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GARVEE Bonds – What They are and How They Work

Grant Anticipation Revenue Vehicles (GARVEE Bonds) are a financing mechanism used by many states to finance highway projects.  The investment bonds are secured by federal transportation funds from the federal highway trust fund, which is  funded from motor fuel taxes that are levied on a federal level.  Currently there are about $13.2 billion in GARVEE Bonds outstanding.

Around 20 states have issued GARVEE Bonds.  Most states have the ability but have not utilized it.

There have been some negative headlines around GARVEE Bonds which have been driven by two factors:

  1. The lack of long term reauthorization of the program.  There has been a lot of disagreement around the program so a lot of the extensions have been short term.
  2. The other area is the fact that for many years the highway trust fund has been generating less revenue than it has been spending.  Infrastructure needs have been increasing, while at the same time revenues coming into the funds have been decreasing.

The lack of inflows is driven by the fact that the highway trust fund is funded mainly from a  gas tax that fluctuates with the economy.  The tax is based on the number of gallons of gas pumped so if people drive less then fewer gallons are pumped.  Cars becoming more efficient has also been a factor. In order to get back into balance, about 35% of current expenditures would have to be cut.

There are a few things being discussed to solve these problems:

  • Raising the motor fuels tax would be one way, iit has not been increased at the federal level since 1993.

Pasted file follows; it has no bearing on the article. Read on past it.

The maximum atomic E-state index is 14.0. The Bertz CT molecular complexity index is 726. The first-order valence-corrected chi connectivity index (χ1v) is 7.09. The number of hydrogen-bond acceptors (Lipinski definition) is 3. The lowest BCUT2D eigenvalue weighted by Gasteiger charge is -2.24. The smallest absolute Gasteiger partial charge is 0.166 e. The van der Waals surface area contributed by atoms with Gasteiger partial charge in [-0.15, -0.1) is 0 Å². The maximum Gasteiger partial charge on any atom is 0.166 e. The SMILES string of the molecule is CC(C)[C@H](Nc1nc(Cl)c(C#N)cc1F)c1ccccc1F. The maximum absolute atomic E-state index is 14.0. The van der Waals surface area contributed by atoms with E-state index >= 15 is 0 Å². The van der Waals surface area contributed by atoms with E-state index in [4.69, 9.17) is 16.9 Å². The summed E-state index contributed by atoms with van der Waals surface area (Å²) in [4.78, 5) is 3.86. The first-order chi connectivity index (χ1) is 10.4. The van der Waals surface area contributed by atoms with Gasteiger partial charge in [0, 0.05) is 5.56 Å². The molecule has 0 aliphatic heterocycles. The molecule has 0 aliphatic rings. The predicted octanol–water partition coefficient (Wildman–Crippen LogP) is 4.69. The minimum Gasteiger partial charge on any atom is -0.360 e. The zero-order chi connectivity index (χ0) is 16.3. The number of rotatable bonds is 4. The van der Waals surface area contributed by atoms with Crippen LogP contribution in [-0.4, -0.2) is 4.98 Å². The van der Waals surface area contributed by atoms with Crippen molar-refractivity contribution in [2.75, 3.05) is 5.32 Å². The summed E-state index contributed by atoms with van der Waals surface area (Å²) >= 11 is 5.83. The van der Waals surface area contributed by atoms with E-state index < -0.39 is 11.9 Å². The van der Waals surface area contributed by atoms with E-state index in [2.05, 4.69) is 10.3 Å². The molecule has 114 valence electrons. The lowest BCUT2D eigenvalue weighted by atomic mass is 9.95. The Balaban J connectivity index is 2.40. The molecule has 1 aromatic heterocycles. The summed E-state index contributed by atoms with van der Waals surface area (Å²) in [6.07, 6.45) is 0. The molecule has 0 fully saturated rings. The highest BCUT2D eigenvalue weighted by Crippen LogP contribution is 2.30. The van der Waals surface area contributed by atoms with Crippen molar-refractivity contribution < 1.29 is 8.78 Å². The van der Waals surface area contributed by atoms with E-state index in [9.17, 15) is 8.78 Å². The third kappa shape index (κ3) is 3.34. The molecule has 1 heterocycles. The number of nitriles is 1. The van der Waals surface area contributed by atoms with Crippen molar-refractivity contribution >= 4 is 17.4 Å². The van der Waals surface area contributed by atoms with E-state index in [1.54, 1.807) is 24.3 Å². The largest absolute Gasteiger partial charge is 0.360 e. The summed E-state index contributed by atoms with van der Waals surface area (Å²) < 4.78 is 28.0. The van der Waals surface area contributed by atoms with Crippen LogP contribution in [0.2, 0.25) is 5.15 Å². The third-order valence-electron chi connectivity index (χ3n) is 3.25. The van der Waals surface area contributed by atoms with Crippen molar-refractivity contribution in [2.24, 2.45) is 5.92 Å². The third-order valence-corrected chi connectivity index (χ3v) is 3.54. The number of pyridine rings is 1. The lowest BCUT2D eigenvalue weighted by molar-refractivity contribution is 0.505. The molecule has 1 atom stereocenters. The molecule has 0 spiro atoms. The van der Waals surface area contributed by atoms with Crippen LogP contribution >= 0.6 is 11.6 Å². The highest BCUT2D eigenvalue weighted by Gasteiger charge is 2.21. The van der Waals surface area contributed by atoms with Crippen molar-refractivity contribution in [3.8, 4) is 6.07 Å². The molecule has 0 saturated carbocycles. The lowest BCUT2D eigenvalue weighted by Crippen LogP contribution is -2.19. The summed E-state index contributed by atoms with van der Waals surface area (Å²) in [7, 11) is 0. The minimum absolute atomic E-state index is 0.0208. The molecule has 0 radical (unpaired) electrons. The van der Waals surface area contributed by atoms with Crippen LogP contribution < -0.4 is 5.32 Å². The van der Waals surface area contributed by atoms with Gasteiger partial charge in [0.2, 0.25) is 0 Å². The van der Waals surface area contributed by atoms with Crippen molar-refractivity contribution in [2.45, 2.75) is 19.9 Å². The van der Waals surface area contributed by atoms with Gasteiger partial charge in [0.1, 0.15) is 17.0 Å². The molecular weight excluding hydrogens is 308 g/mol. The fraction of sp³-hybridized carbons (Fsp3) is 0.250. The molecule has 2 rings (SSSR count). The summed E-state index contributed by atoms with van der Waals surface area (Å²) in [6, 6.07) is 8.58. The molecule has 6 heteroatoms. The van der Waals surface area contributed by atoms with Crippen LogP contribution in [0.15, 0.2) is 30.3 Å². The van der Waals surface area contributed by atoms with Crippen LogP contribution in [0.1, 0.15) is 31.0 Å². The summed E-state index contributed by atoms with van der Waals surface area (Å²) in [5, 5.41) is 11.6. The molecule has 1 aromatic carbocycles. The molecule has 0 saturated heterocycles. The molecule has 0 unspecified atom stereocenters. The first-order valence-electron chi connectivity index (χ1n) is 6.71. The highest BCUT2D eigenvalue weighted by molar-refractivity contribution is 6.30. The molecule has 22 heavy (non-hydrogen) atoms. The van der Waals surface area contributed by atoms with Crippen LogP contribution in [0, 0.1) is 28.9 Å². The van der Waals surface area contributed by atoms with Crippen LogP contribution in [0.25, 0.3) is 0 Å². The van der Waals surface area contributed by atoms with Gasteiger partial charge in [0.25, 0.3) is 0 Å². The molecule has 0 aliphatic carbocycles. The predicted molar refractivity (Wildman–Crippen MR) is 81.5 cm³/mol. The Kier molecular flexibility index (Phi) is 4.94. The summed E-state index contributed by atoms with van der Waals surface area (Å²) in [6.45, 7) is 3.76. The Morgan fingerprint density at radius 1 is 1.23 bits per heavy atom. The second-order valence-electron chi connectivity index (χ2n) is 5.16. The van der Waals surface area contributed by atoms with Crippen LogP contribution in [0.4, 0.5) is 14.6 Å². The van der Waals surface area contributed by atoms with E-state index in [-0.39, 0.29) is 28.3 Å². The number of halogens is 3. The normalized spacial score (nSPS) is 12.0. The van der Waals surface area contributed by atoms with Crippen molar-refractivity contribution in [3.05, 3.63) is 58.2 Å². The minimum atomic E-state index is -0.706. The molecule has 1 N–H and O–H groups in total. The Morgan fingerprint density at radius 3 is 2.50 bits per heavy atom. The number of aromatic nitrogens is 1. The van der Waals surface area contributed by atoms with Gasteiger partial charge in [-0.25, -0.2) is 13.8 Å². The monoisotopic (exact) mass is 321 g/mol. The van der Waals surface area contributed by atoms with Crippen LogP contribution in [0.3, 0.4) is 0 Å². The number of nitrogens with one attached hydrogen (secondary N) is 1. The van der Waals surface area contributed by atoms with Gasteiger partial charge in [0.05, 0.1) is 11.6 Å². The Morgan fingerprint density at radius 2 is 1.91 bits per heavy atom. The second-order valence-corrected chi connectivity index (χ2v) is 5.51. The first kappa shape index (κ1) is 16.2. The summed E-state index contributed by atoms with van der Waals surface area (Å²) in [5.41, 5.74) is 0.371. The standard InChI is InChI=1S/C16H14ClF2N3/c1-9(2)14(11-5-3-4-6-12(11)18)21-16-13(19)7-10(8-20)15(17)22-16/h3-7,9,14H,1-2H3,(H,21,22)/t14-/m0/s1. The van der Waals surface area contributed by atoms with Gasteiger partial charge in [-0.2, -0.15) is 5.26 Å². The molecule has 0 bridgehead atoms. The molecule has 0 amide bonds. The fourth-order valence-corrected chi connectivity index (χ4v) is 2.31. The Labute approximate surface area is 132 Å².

• Implement a pumpage fee.  Flat fee of some sort anytime you pump.
  • Charge electric and hybrid cars as well.  These cars make use but are not paying to maintain.

Many people are not worried however, because there are a lot of other things which back the program up including:

  1. Strong federal and state support.  Transportation infrastructure is absolutely essential. On the state level there is also a lot of focus, so politicians in dc have some skin in the game.
  2. There is not a lot of leverage here.  Last year they did $31 billion which compares to about $3 billion in debt service so they are at 10 times coverage.

There are covenants which are also in place to protect bondholders.

For more definitions and explanations please visit the Learn Bonds glossary where we give the meaning of many additional bond terms.

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David Waring

David Waring was the founder of LearnBonds.com and has been a major contributor to the extensive library of investing news and information available on the site. Until the launch of Learnbonds.com in late 2011 there was no single site on the internet catering exclusively to the individual bond investor. This was true even though more individuals own stocks than bonds. Learn Bonds was launched to fill that gap.